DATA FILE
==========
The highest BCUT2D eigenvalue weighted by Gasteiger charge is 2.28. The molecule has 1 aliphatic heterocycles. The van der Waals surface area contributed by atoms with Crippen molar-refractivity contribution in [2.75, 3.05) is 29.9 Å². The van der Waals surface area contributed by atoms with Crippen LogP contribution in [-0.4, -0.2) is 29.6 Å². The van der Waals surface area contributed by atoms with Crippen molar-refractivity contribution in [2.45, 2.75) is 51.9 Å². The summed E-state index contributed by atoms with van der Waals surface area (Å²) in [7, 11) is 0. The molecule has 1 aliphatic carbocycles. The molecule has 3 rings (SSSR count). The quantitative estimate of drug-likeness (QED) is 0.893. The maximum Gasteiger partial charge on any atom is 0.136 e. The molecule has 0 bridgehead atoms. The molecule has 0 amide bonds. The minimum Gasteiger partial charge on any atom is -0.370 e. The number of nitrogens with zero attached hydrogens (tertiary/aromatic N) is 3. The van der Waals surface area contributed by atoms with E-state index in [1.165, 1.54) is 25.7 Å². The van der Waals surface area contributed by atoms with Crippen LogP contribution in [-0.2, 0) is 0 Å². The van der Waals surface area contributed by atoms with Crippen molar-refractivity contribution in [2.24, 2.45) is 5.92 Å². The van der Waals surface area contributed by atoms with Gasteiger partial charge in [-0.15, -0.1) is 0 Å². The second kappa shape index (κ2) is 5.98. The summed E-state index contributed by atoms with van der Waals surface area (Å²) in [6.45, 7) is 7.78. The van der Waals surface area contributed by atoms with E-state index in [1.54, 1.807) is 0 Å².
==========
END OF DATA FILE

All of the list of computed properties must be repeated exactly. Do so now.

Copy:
The highest BCUT2D eigenvalue weighted by Gasteiger charge is 2.28. The molecule has 1 aliphatic heterocycles. The van der Waals surface area contributed by atoms with Crippen molar-refractivity contribution in [2.75, 3.05) is 29.9 Å². The van der Waals surface area contributed by atoms with Crippen LogP contribution in [-0.4, -0.2) is 29.6 Å². The van der Waals surface area contributed by atoms with Crippen molar-refractivity contribution in [2.45, 2.75) is 51.9 Å². The summed E-state index contributed by atoms with van der Waals surface area (Å²) in [7, 11) is 0. The molecule has 1 aliphatic carbocycles. The molecule has 3 rings (SSSR count). The quantitative estimate of drug-likeness (QED) is 0.893. The maximum Gasteiger partial charge on any atom is 0.136 e. The molecule has 0 bridgehead atoms. The molecule has 0 amide bonds. The minimum Gasteiger partial charge on any atom is -0.370 e. The number of nitrogens with zero attached hydrogens (tertiary/aromatic N) is 3. The van der Waals surface area contributed by atoms with E-state index in [1.165, 1.54) is 25.7 Å². The van der Waals surface area contributed by atoms with Crippen LogP contribution in [-0.2, 0) is 0 Å². The van der Waals surface area contributed by atoms with Crippen molar-refractivity contribution in [2.24, 2.45) is 5.92 Å². The van der Waals surface area contributed by atoms with Gasteiger partial charge in [-0.15, -0.1) is 0 Å². The second kappa shape index (κ2) is 5.98. The summed E-state index contributed by atoms with van der Waals surface area (Å²) in [6.45, 7) is 7.78. The van der Waals surface area contributed by atoms with E-state index in [1.54, 1.807) is 0 Å².